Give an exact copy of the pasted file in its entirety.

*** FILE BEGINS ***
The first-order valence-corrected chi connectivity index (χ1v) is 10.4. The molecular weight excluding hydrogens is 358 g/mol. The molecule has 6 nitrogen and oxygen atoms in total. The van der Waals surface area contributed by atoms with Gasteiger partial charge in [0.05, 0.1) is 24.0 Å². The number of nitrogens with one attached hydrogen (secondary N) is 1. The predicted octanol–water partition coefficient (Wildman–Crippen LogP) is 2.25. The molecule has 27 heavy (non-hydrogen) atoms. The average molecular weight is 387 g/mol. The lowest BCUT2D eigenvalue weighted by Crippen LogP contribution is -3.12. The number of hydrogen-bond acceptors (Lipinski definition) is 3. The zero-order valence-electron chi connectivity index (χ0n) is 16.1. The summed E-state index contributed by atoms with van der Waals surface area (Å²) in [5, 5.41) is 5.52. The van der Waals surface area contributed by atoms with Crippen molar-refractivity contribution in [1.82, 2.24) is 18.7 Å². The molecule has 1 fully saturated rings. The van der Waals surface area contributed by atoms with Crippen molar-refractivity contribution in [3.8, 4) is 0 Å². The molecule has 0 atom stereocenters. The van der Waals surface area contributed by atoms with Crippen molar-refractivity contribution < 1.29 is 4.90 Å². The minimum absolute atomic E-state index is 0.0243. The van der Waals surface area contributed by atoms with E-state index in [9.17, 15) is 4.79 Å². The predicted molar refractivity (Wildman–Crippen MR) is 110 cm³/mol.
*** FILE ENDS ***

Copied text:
The first-order valence-corrected chi connectivity index (χ1v) is 10.4. The molecular weight excluding hydrogens is 358 g/mol. The molecule has 6 nitrogen and oxygen atoms in total. The van der Waals surface area contributed by atoms with Gasteiger partial charge in [0.05, 0.1) is 24.0 Å². The number of nitrogens with one attached hydrogen (secondary N) is 1. The predicted octanol–water partition coefficient (Wildman–Crippen LogP) is 2.25. The molecule has 27 heavy (non-hydrogen) atoms. The average molecular weight is 387 g/mol. The lowest BCUT2D eigenvalue weighted by Crippen LogP contribution is -3.12. The number of hydrogen-bond acceptors (Lipinski definition) is 3. The zero-order valence-electron chi connectivity index (χ0n) is 16.1. The summed E-state index contributed by atoms with van der Waals surface area (Å²) in [5, 5.41) is 5.52. The van der Waals surface area contributed by atoms with Crippen molar-refractivity contribution in [1.82, 2.24) is 18.7 Å². The molecule has 1 fully saturated rings. The van der Waals surface area contributed by atoms with Crippen molar-refractivity contribution in [3.8, 4) is 0 Å². The molecule has 0 atom stereocenters. The van der Waals surface area contributed by atoms with Crippen molar-refractivity contribution < 1.29 is 4.90 Å². The minimum absolute atomic E-state index is 0.0243. The van der Waals surface area contributed by atoms with E-state index in [9.17, 15) is 4.79 Å². The predicted molar refractivity (Wildman–Crippen MR) is 110 cm³/mol.